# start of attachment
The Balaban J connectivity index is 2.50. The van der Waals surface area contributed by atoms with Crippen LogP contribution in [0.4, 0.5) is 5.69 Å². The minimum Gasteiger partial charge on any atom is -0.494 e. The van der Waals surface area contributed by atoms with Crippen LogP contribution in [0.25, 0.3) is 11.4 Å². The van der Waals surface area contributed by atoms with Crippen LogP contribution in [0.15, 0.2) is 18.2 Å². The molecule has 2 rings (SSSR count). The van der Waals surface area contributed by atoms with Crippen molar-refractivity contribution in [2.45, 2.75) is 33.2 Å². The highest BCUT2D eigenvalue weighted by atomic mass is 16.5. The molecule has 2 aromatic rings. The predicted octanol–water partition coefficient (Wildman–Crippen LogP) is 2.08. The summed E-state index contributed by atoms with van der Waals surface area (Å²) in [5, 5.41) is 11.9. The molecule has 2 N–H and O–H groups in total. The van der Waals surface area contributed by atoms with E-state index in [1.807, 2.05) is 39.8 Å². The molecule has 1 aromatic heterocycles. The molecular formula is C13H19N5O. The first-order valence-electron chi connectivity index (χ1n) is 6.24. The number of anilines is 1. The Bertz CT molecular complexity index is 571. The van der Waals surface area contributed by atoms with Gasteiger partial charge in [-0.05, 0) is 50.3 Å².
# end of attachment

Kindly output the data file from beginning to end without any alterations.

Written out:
The Balaban J connectivity index is 2.50. The van der Waals surface area contributed by atoms with Crippen LogP contribution in [0.4, 0.5) is 5.69 Å². The minimum Gasteiger partial charge on any atom is -0.494 e. The van der Waals surface area contributed by atoms with Crippen LogP contribution in [0.25, 0.3) is 11.4 Å². The van der Waals surface area contributed by atoms with Crippen LogP contribution in [0.15, 0.2) is 18.2 Å². The molecule has 2 rings (SSSR count). The van der Waals surface area contributed by atoms with Crippen molar-refractivity contribution in [2.45, 2.75) is 33.2 Å². The highest BCUT2D eigenvalue weighted by atomic mass is 16.5. The molecule has 2 aromatic rings. The predicted octanol–water partition coefficient (Wildman–Crippen LogP) is 2.08. The summed E-state index contributed by atoms with van der Waals surface area (Å²) in [5, 5.41) is 11.9. The molecule has 2 N–H and O–H groups in total. The van der Waals surface area contributed by atoms with E-state index in [1.807, 2.05) is 39.8 Å². The molecule has 1 aromatic heterocycles. The molecular formula is C13H19N5O. The first-order valence-electron chi connectivity index (χ1n) is 6.24. The number of anilines is 1. The Bertz CT molecular complexity index is 571. The van der Waals surface area contributed by atoms with Gasteiger partial charge in [-0.05, 0) is 50.3 Å².